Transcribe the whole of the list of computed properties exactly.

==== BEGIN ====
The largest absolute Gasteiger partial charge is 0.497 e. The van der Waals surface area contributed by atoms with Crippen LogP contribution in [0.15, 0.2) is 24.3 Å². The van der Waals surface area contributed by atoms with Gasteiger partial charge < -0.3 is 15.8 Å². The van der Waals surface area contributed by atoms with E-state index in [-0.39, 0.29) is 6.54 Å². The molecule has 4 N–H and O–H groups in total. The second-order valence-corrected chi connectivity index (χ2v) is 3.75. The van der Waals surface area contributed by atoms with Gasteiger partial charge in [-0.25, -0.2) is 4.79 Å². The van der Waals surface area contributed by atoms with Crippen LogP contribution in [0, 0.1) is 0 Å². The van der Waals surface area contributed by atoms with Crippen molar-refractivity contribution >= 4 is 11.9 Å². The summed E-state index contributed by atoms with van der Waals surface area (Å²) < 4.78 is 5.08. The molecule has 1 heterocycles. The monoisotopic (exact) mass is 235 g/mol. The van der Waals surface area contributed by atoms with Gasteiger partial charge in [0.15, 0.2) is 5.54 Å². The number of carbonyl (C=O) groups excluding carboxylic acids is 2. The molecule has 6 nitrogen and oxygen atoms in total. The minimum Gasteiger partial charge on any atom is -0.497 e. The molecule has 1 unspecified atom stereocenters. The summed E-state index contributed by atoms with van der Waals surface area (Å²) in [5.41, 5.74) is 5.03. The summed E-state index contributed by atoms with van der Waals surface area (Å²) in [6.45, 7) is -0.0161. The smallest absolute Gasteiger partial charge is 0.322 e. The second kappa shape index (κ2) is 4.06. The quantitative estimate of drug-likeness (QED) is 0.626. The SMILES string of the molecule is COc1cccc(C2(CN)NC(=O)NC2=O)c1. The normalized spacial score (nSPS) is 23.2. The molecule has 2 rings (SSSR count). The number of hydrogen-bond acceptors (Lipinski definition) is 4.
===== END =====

The largest absolute Gasteiger partial charge is 0.497 e. The van der Waals surface area contributed by atoms with Crippen LogP contribution in [0.15, 0.2) is 24.3 Å². The van der Waals surface area contributed by atoms with Gasteiger partial charge < -0.3 is 15.8 Å². The van der Waals surface area contributed by atoms with E-state index in [-0.39, 0.29) is 6.54 Å². The molecule has 4 N–H and O–H groups in total. The second-order valence-corrected chi connectivity index (χ2v) is 3.75. The van der Waals surface area contributed by atoms with Gasteiger partial charge in [-0.25, -0.2) is 4.79 Å². The van der Waals surface area contributed by atoms with Crippen LogP contribution in [0, 0.1) is 0 Å². The van der Waals surface area contributed by atoms with Crippen molar-refractivity contribution >= 4 is 11.9 Å². The summed E-state index contributed by atoms with van der Waals surface area (Å²) < 4.78 is 5.08. The molecule has 1 heterocycles. The monoisotopic (exact) mass is 235 g/mol. The van der Waals surface area contributed by atoms with Gasteiger partial charge in [0.15, 0.2) is 5.54 Å². The number of carbonyl (C=O) groups excluding carboxylic acids is 2. The molecule has 6 nitrogen and oxygen atoms in total. The minimum Gasteiger partial charge on any atom is -0.497 e. The molecule has 1 unspecified atom stereocenters. The summed E-state index contributed by atoms with van der Waals surface area (Å²) in [5.41, 5.74) is 5.03. The summed E-state index contributed by atoms with van der Waals surface area (Å²) in [6.45, 7) is -0.0161. The smallest absolute Gasteiger partial charge is 0.322 e. The second kappa shape index (κ2) is 4.06. The quantitative estimate of drug-likeness (QED) is 0.626. The SMILES string of the molecule is COc1cccc(C2(CN)NC(=O)NC2=O)c1. The normalized spacial score (nSPS) is 23.2. The molecule has 2 rings (SSSR count). The number of hydrogen-bond acceptors (Lipinski definition) is 4.